Because SWIG goes a long way to keep the Python and the C level in sync, everything works fine, if a certain set of rules is being strictly followed. For example: never access a Page object, after you have closed (or deleted or set to None) the owning Document. Or, less obvious: never access a page or any of its children (links or annotations) after you have executed one of the document methods select(), delete_page(), insert_page() … and more.

But just no longer accessing invalidated objects is actually not enough: They should rather be actively deleted entirely, to also free C-level resources (meaning allocated memory).

The reason for these rules lies in the fact that there is a hierarchical 2-level one-to-many relationship between a document and its pages and also between a page and its links / annotations. To maintain a consistent situation, any of the above actions must lead to a complete reset – in Python and, synchronously, in C.

SWIG cannot know about this and consequently does not do it.

The required logic has therefore been built into PyMuPDF itself in the following way.

1. If a page “loses” its owning document or is being deleted itself, all of its currently existing annotations and links will be made unusable in Python, and their C-level counterparts will be deleted and deallocated.

2. If a document is closed (or deleted or set to None) or if its structure has changed, then similarly all currently existing pages and their children will be made unusable, and corresponding C-level deletions will take place. “Structure changes” include methods like select(), delePage(), insert_page(), insert_pdf() and so on: all of these will result in a cascade of object deletions.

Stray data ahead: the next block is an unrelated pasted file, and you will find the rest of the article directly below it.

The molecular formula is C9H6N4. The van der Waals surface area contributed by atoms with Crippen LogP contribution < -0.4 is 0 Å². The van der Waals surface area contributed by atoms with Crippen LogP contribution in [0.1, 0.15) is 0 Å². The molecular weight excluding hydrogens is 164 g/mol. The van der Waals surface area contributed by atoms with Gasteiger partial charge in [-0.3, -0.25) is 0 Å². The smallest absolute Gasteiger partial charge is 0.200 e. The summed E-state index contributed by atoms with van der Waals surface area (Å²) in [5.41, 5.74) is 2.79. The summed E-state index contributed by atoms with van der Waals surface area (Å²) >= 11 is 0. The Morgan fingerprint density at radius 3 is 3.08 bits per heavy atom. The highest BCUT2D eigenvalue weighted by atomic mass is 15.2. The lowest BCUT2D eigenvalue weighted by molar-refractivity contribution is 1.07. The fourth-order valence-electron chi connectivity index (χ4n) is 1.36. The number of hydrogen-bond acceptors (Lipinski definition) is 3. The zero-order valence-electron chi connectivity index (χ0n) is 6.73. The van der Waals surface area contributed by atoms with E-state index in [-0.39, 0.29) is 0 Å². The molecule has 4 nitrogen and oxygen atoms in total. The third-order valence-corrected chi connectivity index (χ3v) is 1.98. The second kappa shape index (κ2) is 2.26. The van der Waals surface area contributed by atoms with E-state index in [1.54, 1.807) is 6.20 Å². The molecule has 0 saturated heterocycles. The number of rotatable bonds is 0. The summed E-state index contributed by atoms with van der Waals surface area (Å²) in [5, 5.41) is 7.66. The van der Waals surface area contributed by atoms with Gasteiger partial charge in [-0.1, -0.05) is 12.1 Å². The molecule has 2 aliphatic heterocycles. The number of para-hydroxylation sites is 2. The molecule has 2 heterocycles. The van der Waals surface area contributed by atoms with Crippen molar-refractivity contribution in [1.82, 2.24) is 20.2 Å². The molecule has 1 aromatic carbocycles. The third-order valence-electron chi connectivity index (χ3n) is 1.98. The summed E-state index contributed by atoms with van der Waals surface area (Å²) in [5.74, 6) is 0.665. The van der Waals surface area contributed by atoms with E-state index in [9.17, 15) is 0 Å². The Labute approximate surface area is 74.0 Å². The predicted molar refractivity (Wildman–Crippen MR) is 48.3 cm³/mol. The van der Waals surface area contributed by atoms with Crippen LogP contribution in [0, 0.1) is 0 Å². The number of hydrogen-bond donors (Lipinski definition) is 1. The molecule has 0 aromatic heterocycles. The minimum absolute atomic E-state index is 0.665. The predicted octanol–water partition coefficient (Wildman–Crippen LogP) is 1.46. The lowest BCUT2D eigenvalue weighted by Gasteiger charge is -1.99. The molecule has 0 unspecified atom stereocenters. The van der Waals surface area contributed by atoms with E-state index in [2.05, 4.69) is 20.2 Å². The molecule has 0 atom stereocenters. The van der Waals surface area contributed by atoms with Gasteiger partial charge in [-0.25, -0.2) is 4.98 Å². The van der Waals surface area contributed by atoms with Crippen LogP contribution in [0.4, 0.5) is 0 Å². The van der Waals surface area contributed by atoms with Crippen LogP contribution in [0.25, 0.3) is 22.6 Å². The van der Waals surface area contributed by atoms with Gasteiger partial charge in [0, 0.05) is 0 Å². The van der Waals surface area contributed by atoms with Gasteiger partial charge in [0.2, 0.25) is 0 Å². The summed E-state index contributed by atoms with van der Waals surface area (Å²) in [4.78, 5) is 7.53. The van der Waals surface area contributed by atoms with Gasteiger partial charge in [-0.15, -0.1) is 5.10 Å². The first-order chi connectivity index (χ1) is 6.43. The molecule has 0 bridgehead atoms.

The programmer will normally not realize any of this. If he, however, tries to access invalidated objects, exceptions will be raised.

Invalidated objects cannot be directly deleted as with Python statements like del page or page = None, etc. Instead, their __del__ method must be invoked.

All pages, links and annotations have the property parent, which points to the owning object. This is the property that can be checked on the application level: if obj.parent == None then the object’s parent is gone, and any reference to its properties or methods will raise an exception informing about this “orphaned” state.

A sample session:

```>>> page = doc[n]
>>> annot = page.first_annot
>>> annot.type                    # everything works fine
[5, 'Circle']